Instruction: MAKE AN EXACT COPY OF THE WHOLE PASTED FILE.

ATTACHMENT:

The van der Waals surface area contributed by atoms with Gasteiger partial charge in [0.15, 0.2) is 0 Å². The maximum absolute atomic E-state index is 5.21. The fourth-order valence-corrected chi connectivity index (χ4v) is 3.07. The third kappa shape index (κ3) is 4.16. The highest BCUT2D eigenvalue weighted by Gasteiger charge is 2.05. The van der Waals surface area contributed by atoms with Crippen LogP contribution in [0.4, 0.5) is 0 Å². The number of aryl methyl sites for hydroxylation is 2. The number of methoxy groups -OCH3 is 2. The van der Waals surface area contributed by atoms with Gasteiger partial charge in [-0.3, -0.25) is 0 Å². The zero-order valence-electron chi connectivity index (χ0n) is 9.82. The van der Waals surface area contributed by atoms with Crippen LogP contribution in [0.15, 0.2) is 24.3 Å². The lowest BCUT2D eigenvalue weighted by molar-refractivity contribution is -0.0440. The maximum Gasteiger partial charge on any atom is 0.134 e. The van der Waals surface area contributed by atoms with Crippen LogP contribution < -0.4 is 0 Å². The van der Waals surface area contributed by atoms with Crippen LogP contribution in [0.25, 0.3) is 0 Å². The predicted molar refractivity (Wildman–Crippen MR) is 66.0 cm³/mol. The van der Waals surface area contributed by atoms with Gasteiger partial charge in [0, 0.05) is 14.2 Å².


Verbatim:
The van der Waals surface area contributed by atoms with Gasteiger partial charge in [0.15, 0.2) is 0 Å². The maximum absolute atomic E-state index is 5.21. The fourth-order valence-corrected chi connectivity index (χ4v) is 3.07. The third kappa shape index (κ3) is 4.16. The highest BCUT2D eigenvalue weighted by Gasteiger charge is 2.05. The van der Waals surface area contributed by atoms with Crippen LogP contribution in [0.4, 0.5) is 0 Å². The number of aryl methyl sites for hydroxylation is 2. The number of methoxy groups -OCH3 is 2. The van der Waals surface area contributed by atoms with Gasteiger partial charge in [-0.3, -0.25) is 0 Å². The zero-order valence-electron chi connectivity index (χ0n) is 9.82. The van der Waals surface area contributed by atoms with Crippen LogP contribution in [0.15, 0.2) is 24.3 Å². The lowest BCUT2D eigenvalue weighted by molar-refractivity contribution is -0.0440. The maximum Gasteiger partial charge on any atom is 0.134 e. The van der Waals surface area contributed by atoms with Crippen LogP contribution < -0.4 is 0 Å². The van der Waals surface area contributed by atoms with Crippen LogP contribution in [0.25, 0.3) is 0 Å². The predicted molar refractivity (Wildman–Crippen MR) is 66.0 cm³/mol. The van der Waals surface area contributed by atoms with Gasteiger partial charge in [0, 0.05) is 14.2 Å².